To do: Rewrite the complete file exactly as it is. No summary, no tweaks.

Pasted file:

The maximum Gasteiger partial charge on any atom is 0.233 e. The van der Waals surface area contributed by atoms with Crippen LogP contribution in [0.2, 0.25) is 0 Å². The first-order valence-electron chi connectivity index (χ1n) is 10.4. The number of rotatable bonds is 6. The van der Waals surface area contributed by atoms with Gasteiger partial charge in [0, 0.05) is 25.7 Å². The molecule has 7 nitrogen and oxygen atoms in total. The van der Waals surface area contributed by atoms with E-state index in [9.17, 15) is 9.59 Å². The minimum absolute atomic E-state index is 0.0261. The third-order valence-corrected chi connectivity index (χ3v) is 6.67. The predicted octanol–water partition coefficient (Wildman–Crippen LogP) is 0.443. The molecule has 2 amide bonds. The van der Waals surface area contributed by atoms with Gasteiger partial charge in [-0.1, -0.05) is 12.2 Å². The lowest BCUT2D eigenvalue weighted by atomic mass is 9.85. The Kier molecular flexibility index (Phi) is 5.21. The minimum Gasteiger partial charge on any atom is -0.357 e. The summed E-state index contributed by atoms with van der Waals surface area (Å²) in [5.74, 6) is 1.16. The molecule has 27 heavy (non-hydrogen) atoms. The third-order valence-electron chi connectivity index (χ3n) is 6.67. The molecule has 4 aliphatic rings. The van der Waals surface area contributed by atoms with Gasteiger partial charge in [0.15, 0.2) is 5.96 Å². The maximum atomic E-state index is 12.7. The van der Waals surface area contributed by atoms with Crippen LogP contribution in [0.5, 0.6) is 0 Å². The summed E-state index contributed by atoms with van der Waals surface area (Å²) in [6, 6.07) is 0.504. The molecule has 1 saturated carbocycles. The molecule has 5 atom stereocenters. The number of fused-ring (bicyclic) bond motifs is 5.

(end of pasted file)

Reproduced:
The maximum Gasteiger partial charge on any atom is 0.233 e. The van der Waals surface area contributed by atoms with Crippen LogP contribution in [0.2, 0.25) is 0 Å². The first-order valence-electron chi connectivity index (χ1n) is 10.4. The number of rotatable bonds is 6. The van der Waals surface area contributed by atoms with Gasteiger partial charge in [0, 0.05) is 25.7 Å². The molecule has 7 nitrogen and oxygen atoms in total. The van der Waals surface area contributed by atoms with E-state index in [9.17, 15) is 9.59 Å². The minimum absolute atomic E-state index is 0.0261. The third-order valence-corrected chi connectivity index (χ3v) is 6.67. The predicted octanol–water partition coefficient (Wildman–Crippen LogP) is 0.443. The molecule has 2 amide bonds. The van der Waals surface area contributed by atoms with Gasteiger partial charge in [-0.1, -0.05) is 12.2 Å². The lowest BCUT2D eigenvalue weighted by atomic mass is 9.85. The Kier molecular flexibility index (Phi) is 5.21. The minimum Gasteiger partial charge on any atom is -0.357 e. The summed E-state index contributed by atoms with van der Waals surface area (Å²) in [5.74, 6) is 1.16. The molecule has 27 heavy (non-hydrogen) atoms. The third-order valence-electron chi connectivity index (χ3n) is 6.67. The molecule has 4 aliphatic rings. The van der Waals surface area contributed by atoms with Gasteiger partial charge in [0.15, 0.2) is 5.96 Å². The maximum atomic E-state index is 12.7. The van der Waals surface area contributed by atoms with Crippen LogP contribution in [0.5, 0.6) is 0 Å². The summed E-state index contributed by atoms with van der Waals surface area (Å²) in [6, 6.07) is 0.504. The molecule has 1 saturated carbocycles. The molecule has 5 atom stereocenters. The number of fused-ring (bicyclic) bond motifs is 5.